Just for clarity... you're not a dick for correcting me. I'm good with that. In fact I learned something after researching fasciation. So thank you. You're a dick for being arrogant about it not once, but twice.
 

Ptek69

Member
Whorled phyllotaxy is nothing to be proud of... its a breeders fuckup in most cases

and not to be confused with 'fox tailing' another breeder/ environment screwup

in most cases both are recessive

just keep in mind we are growing THC here

good luck





Ok i gotta say this is f*****g hilarious.

For starters bud, its genetic mutation, and it simply produces more leaves than the standard 2.

What this means to a plant is more intake of light for the plant, more sugar for the plant and better production overall as a result.

There is no problem in the least with a plant having whirlybird, your plant is simply going to have a better supply of nutrients to cannibilize as it is flowering and it reabsorbs the sugars from the fan leaves to produce those buds that everyone loves.

100% stash in my opinion.

I currently have one growing with whirly bird atm and its a foot taller than the others that were all started at the same time
 

Ptek69

Member
10 plants going in total
All 10 are white queen.

2 ended up looking like they are indica.

1 has whirlybird, 4 main stems and a random 5th stem because 1 split into 2.
The other 7 all look like sativa.

Its kinda interesting what you can end up with from plants, all the seeds are auto fem at least.

Kinda wondering if i clone the mutant plant if it will act the same way still with the growth pattern for the stem.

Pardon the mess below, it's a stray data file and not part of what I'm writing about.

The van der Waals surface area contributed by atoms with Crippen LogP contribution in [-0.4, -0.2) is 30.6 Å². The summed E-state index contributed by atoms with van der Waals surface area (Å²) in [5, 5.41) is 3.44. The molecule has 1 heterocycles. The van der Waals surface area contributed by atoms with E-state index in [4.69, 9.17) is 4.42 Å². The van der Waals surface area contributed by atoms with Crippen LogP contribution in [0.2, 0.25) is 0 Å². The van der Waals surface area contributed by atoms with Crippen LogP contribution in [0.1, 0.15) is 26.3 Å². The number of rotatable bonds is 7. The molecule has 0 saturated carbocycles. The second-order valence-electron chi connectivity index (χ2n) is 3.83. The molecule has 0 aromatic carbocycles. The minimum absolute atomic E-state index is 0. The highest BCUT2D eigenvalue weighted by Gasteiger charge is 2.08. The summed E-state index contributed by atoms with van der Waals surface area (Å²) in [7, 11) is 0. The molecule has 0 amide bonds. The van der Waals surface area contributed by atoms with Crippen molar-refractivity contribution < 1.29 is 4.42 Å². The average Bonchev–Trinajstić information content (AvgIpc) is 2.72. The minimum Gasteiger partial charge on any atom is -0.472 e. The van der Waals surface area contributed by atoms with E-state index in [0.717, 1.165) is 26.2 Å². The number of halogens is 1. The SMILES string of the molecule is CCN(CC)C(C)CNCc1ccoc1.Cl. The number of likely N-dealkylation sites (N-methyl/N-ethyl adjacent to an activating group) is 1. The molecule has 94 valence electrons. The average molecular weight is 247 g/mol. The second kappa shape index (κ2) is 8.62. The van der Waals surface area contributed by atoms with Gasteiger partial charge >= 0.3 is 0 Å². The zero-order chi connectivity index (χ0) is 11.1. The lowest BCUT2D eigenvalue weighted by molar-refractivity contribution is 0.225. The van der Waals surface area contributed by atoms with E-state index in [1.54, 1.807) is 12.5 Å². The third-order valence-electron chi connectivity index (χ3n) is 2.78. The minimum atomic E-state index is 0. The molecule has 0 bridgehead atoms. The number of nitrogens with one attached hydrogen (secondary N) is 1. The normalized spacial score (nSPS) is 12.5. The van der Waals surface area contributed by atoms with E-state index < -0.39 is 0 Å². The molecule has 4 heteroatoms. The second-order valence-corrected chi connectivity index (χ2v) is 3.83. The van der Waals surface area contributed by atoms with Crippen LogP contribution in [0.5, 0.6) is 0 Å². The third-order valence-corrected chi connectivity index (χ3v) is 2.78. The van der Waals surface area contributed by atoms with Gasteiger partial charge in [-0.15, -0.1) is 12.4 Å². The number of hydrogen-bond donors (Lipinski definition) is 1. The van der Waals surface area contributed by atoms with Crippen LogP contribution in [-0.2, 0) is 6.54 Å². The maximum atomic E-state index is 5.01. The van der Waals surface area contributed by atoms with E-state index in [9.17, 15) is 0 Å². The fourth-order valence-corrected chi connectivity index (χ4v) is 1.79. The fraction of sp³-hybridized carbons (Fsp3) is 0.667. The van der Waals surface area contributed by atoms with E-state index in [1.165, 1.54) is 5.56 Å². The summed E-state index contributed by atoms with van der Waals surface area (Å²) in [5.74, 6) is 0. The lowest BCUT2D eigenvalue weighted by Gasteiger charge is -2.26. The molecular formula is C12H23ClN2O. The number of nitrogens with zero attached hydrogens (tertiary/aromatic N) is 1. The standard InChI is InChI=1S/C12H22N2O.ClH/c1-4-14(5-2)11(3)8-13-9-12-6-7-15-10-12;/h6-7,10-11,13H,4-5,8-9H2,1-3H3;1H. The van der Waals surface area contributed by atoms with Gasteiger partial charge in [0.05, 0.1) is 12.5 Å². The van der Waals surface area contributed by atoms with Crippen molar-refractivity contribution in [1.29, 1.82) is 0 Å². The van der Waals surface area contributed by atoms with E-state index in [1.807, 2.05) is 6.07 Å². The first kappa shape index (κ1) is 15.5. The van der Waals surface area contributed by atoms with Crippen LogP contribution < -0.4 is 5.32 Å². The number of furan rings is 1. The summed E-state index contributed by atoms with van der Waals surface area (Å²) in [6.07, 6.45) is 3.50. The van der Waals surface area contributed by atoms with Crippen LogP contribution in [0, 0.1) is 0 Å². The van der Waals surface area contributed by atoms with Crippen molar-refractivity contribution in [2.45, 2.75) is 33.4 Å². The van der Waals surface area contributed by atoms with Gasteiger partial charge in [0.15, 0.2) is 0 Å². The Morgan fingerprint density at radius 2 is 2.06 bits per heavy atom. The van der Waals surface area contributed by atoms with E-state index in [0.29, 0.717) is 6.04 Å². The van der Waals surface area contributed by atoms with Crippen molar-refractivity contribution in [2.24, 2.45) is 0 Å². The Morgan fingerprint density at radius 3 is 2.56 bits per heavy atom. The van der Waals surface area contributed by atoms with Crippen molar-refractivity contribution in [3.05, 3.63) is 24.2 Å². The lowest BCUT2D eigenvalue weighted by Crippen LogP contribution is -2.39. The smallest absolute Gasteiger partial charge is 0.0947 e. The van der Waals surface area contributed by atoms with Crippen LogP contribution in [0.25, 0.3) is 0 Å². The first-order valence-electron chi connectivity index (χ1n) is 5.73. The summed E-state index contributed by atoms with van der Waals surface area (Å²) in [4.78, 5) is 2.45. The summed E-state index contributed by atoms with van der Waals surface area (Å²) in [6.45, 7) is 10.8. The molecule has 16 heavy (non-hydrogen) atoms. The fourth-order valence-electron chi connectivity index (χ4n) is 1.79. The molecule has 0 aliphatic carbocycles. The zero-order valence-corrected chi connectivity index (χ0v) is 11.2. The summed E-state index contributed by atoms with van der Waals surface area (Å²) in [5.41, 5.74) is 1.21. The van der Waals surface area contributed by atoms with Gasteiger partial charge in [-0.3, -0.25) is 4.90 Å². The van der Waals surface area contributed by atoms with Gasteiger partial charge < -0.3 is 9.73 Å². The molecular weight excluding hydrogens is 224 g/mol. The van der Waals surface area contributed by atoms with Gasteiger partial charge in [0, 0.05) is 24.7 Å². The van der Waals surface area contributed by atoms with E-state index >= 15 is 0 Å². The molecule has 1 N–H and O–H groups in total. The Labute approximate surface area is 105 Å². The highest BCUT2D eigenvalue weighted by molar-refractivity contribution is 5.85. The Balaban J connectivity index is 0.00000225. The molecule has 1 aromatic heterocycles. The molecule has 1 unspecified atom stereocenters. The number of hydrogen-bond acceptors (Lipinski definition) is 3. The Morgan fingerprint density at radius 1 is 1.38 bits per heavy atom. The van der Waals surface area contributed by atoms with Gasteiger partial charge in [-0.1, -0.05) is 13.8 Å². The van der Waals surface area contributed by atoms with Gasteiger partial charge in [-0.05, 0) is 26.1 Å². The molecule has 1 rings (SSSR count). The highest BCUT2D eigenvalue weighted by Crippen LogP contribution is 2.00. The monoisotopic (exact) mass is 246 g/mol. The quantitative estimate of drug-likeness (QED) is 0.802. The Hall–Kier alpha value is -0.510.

Cause i couldnt have asked for a nicer plant even if it did mutate
 

vostok

Well-Known Member
Ok i gotta say this is f*****g hilarious.

For starters bud, its genetic mutation, and it simply produces more leaves than the standard 2.

What this means to a plant is more intake of light for the plant, more sugar for the plant and better production overall as a result.

There is no problem in the least with a plant having whirlybird, your plant is simply going to have a better supply of nutrients to cannibilize as it is flowering and it reabsorbs the sugars from the fan leaves to produce those buds that everyone loves.

100% stash in my opinion.

I currently have one growing with whirly bird atm and its a foot taller than the others that were all started at the same time
Whorled phyllotaxy is nothing to be proud of... its a breeders fuckup as in genetic mutation

the US weed market is now so healthy the ignorant have yet to see the forest for the trees

good for you glad you could spare the time to join our tiny site ...bummer!

https://en.wikipedia.org/wiki/Evolutionary_history_of_plants basic 101

good luck
 

Sativied

Well-Known Member
Whorled phyllotaxy is nothing to be proud of... its a breeders fuckup as in genetic mutation

the US weed market is now so healthy the ignorant have yet to see the forest for the trees

good for you glad you could spare the time to join our tiny site ...bummer!

https://en.wikipedia.org/wiki/Evolutionary_history_of_plants basic 101

good luck
Almost every single feature every living organism has is a result of a genetic mutation, idiot. In case of cannabis any and all traits are a result of a genetic mutation. Breeding new varieties is all about breeding what were originally genetic mutations from one or more plants into a population. Unless of course you are a Creationist.